is cow towing the opposite of cow tipping?

James A. Landau JJJRLandau at AOL.COM
Tue Nov 26 21:28:40 UTC 2002

In any other context, the verb "to tow" means "to pull".  However, on the
Mississippi River and its tributaries, barges are "towed" by being PUSHED
from behind, the pushing being done by a "towboat".

Hence, if the cow be floating in the Mississippi valley, and gets towed, it
is going in the opposite direction than if it were being towed on dry land.
In this sense, "cow towing" is a self-antonym.

When a towboat "tows" a barge, it does so by pushing on the barge with the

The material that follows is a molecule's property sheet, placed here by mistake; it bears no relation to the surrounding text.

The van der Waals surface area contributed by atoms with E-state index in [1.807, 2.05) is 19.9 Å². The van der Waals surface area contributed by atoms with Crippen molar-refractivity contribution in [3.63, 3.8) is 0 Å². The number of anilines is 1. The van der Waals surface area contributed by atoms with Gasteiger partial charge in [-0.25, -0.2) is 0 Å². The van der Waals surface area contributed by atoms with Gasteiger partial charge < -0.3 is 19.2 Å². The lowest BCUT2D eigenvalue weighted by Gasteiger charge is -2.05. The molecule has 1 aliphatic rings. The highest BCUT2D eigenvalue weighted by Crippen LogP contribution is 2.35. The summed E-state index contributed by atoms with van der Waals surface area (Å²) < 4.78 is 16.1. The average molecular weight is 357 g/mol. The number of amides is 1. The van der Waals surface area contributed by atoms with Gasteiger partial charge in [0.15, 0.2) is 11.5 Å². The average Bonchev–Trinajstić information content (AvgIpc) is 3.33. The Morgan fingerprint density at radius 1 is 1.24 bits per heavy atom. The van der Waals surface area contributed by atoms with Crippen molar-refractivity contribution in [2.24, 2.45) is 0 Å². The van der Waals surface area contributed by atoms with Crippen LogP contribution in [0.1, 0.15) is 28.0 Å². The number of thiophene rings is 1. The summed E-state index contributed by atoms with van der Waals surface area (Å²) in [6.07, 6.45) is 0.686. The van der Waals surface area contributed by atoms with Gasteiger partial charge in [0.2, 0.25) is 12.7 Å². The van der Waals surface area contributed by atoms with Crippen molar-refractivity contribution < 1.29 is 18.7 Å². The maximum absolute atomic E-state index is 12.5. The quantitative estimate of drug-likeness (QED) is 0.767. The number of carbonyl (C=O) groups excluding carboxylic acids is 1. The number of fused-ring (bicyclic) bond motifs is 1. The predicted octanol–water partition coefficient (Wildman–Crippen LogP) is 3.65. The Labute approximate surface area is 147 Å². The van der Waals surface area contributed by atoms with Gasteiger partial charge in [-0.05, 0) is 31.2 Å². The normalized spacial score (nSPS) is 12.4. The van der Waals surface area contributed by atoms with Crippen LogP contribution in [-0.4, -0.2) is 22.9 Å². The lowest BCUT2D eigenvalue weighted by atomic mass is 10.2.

towboat's front end.  Hence it conducts "bow towing".

Now how to tow a cow? Bow tow.

Not to be confused with a group of dogs conferring on the proper
demonstrations of servility to overbearing feminists: a NOW sow kowtow
bow-wow powwow.

And of course you bow to kowtow.

As for cow tipping, I believe that is for keeping Elsie contented.

      - Jim Landau

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